The producer behind the Israeli show that was forced to cancel its Fringe run after protests said Edinburgh should "hang its head in shame" over the events.
He said the events that led to the closure of the show means the Fringe is "no longer an open access festival."
Loading article content
The City by Incubator Theatre lost its home, a venue at the Underbelly, after protests against the theatre company, which receives funding from the Israeli government.
In a strongly worded article for the theatre magazine The Stage, John Stalker, a producer and director in theatre for 30 years, and former chief executive of the Festival Theatre, says: "Is Edinburgh feeling any better as a result of the events of the past two weeks? I sincerely hope not.
"There should be a collective head hanging in shame.
"The Edinburgh Festival was itself created in the lee of the Second World War with a remit to provide 'a platform for the flowering of the human spirit' and enrich the cultural life of Scotland, Britain and Europe.
"The Fringe has grown into the largest open access arts festival in the world except that it is, from this year forward, no longer an open access festival. "Productions can only now come if they do not upset protestors of whatever cause happens to be raging in that moment.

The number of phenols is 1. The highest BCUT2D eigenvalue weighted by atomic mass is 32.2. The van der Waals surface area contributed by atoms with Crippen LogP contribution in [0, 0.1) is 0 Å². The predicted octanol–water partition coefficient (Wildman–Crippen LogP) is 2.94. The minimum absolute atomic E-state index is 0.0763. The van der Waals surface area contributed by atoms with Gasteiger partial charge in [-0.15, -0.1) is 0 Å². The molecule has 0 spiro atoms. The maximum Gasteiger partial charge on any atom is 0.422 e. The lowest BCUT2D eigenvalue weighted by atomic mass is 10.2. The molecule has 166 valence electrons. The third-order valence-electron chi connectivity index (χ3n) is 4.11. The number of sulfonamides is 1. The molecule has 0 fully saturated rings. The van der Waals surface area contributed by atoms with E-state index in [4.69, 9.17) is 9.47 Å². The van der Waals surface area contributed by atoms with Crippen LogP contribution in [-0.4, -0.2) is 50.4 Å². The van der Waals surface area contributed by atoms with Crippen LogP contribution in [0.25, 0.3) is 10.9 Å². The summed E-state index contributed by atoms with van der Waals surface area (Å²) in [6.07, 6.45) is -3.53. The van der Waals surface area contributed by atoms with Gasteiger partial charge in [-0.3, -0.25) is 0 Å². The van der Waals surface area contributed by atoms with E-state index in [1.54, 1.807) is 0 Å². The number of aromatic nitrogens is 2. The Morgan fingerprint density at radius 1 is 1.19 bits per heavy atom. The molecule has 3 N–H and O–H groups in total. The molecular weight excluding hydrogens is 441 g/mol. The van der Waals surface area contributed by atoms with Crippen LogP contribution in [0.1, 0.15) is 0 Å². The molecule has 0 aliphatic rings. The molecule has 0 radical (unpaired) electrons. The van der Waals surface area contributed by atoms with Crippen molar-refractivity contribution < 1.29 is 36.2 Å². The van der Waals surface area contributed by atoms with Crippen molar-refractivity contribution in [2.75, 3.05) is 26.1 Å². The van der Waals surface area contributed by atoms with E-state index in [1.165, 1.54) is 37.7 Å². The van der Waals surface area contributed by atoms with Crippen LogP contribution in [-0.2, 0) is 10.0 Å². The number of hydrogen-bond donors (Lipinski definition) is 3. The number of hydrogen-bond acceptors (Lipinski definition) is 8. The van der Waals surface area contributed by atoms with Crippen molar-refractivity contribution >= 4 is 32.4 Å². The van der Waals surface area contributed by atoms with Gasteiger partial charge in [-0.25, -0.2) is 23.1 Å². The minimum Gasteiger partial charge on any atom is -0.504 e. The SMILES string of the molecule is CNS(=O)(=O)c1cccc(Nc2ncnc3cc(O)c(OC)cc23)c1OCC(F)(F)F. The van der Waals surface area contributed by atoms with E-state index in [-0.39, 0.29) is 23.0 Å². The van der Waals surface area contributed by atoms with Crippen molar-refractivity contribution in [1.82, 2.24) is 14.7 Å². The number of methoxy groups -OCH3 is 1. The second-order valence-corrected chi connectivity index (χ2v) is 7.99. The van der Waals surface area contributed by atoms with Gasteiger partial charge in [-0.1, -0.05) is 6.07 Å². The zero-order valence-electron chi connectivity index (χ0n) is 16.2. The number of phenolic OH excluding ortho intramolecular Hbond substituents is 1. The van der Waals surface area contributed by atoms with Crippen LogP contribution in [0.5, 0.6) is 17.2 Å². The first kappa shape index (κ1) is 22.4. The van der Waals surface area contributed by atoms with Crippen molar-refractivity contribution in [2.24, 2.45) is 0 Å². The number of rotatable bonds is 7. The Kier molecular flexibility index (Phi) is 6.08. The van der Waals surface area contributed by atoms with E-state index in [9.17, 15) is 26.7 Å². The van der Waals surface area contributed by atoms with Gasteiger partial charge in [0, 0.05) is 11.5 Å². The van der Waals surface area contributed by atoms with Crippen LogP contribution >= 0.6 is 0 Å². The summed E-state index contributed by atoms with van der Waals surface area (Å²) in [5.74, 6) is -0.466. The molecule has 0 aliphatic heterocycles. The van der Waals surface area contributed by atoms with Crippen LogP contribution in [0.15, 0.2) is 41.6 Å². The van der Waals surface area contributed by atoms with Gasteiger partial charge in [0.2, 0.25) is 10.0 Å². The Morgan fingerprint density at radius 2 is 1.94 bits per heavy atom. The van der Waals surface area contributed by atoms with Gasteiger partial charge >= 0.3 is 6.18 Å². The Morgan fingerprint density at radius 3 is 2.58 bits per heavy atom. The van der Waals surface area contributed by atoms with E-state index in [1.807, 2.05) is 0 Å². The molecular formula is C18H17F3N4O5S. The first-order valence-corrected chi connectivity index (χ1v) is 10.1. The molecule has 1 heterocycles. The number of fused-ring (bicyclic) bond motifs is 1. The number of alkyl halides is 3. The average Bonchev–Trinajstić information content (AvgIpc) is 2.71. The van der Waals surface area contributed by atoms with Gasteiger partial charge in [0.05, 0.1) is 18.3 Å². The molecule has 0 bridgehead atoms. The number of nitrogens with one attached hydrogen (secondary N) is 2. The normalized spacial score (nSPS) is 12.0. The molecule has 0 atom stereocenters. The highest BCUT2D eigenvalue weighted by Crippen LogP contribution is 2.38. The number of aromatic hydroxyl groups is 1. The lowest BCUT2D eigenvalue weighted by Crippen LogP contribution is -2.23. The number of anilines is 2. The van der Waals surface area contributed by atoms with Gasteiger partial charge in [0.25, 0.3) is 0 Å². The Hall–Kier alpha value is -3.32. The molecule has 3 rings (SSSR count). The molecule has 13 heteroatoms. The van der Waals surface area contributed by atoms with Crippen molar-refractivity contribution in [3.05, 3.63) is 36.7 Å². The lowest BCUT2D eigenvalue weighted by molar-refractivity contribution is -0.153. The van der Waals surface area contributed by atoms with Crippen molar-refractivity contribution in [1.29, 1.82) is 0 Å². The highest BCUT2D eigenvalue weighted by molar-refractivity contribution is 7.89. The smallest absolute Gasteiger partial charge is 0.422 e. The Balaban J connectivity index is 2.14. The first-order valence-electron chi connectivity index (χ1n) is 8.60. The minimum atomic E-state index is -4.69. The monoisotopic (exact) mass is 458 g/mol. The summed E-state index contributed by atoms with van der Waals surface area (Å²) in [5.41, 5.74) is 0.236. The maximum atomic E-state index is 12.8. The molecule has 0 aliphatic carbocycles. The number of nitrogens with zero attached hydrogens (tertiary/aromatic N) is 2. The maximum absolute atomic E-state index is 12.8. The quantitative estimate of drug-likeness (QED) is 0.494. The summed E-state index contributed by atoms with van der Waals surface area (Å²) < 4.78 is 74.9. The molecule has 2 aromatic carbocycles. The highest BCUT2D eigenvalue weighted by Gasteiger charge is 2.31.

"The Scottish Government, the city fathers and the festivals' authorities would be wise to learn a lesson that has been bitterly felt by five actors from Jerusalem."
He adds: "The hideous intolerance currently evident in the Middle East between and among communities that have to find a way of living together is unlikely to be eased by intolerance and brute force on the streets of Edinburgh.
"It panders simply to those who know the cost of everything and the value of nothing."
In the article he said that The City had been the "the first production in the history of the fringe to be emasculated by protests in this way.
"Edinburgh Festival Fringe has now capitulated to the forces of pro-Palestinian supporters and the production of The City ended its run almost as quickly as it began."
He adds, of the day of protest: "I witnessed at first hand a level of menace, intimidation and coercion that I had previously thought impossible to witness on the streets of Edinburgh."
In the article Mr Stalker refers to the letter signed by 50 arts figures who had called for Underbelly to cancel the show before it began.
"The task of enforcing the boycott was, surprisingly, not left to those who had summoned it. These included some prominent voices in the arts in Scotland, including our makar, Liz Lochhead, and playwright David Grieg, all of whom were, remarkably, absent on the day I have just described.
"No, this precious responsibility was passed on to the 'professionals' who had the simple objective of closing the show down."